The US Government Accountability Office (GAO) said Wednesday in a new report that it’s still too early to assess whether the Food and Drug Administration’s (FDA) three-year-old pediatric priority review voucher (PRV) program has stimulated the development of drugs to treat or prevent rare pediatric diseases.
The PRV program offers vouchers that companies can win for gaining approval of new rare pediatric treatments affecting fewer than 200,000 people, more than half of whom have to be under the age of 18. The vouchers can be used to speed FDA’s review of a new drug application by four months or sold to other companies. So far, the vouchers have sold for as much as $350 million.
FDA officials, however, are not pleased with the program so far. Unidentified officials at the agency told GAO that, “while they strongly support the goal of incentivizing drug development for rare pediatric diseases, they have seen no evidence that the program is effective.”
FDA even told GAO it does not support the PRV program’s continuation after its current authorization expires 1 October 2016.
“They expressed concern that the program adversely affects the agency’s ability to set its public health priorities by requiring FDA to provide priority reviews of new drug applications that would not otherwise qualify if they do not treat a serious condition or provide a significant improvement in safety or effectiveness,” GAO said. “Additionally, FDA officials said that the additional workload from the program strains the agency’s resources.”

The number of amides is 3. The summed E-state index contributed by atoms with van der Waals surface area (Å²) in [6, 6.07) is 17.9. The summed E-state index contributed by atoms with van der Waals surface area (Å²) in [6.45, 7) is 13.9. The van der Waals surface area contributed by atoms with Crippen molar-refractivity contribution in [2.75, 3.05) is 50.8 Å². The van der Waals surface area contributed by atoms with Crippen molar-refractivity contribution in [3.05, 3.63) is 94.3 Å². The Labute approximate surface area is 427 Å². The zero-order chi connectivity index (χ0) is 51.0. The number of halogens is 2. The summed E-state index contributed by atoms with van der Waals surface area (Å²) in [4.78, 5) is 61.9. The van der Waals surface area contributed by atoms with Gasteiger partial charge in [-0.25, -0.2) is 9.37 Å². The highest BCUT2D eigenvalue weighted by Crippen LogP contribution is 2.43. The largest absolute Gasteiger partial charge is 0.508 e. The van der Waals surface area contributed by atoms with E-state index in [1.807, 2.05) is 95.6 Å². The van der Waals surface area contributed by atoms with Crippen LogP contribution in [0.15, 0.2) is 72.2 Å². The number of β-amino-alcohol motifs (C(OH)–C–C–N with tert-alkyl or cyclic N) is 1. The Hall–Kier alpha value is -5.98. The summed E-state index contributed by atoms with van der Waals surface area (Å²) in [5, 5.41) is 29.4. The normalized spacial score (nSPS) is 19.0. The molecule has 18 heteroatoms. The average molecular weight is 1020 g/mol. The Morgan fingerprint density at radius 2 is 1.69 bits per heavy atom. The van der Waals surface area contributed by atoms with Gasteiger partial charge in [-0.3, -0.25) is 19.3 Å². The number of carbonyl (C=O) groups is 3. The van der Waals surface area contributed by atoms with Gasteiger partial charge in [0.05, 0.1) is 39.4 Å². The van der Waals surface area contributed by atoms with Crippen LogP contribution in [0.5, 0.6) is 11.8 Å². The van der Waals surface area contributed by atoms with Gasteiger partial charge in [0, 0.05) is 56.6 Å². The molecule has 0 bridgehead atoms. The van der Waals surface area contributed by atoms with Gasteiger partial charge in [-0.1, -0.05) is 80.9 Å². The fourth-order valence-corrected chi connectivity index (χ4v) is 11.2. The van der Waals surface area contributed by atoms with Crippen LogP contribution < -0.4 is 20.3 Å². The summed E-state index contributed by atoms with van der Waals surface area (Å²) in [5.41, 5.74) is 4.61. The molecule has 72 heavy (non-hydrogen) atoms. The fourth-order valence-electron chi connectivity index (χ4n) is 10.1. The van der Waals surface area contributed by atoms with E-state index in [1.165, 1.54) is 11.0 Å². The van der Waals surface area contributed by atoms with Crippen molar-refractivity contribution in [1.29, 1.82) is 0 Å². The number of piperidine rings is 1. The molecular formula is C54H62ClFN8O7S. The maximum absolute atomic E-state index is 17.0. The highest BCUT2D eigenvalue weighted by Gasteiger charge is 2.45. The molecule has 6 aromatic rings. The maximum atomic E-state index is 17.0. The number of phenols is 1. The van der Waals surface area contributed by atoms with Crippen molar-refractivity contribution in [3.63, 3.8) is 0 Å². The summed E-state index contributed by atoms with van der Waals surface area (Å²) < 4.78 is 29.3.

Rreview staff shortages is another concern raised by FDA as the agency says it cannot move reviewers from one division to another on an ad hoc basis to complete priority reviews for the application based on the vouchers.
"According to FDA, it cannot predict which review divisions will need additional staff to complete the additional priority reviews, making anticipatory hiring infeasible," GAO explained. "Although FDA receives a special user fee from a drug sponsor when the sponsor redeems a voucher, in addition to the regular user fee that accompanies a new drug application, the agency noted that FDASIA did not authorize resources beyond the user fees—funding or staff—to administer the program, including determining rare pediatric disease designations."
Others were more positive about the program. Drug sponsors that sold the vouchers said they plan to reinvest portions of the proceeds they received into additional research on rare pediatric diseases while patient advocacy groups told GAO that the program could lead to the development of needed drugs. The GAO report did not include any information on FDA's other PRV program for rare tropical diseases.
Currently, there have been 11 requests for a pediatric PRV, and of these, six have been awarded, two denied and three remain under review, GAO says.
The six drugs for which vouchers were awarded were in development prior to the program’s implementation and are indicated to treat a rare pediatric cancer and other rare metabolic diseases affecting children for which no other treatments exist.
Four of the six awarded pediatric vouchers have been sold to other drug sponsors for prices ranging from $67.5 million to $350 million. One of the six vouchers awarded has been redeemed and was used by Sanofi to obtain a priority review of a new drug application for a drug to treat adults with high cholesterol, which was approved in July 2015.
Sanofi has since used another PRV to speed up the review of a drug to treat Type 2 diabetes.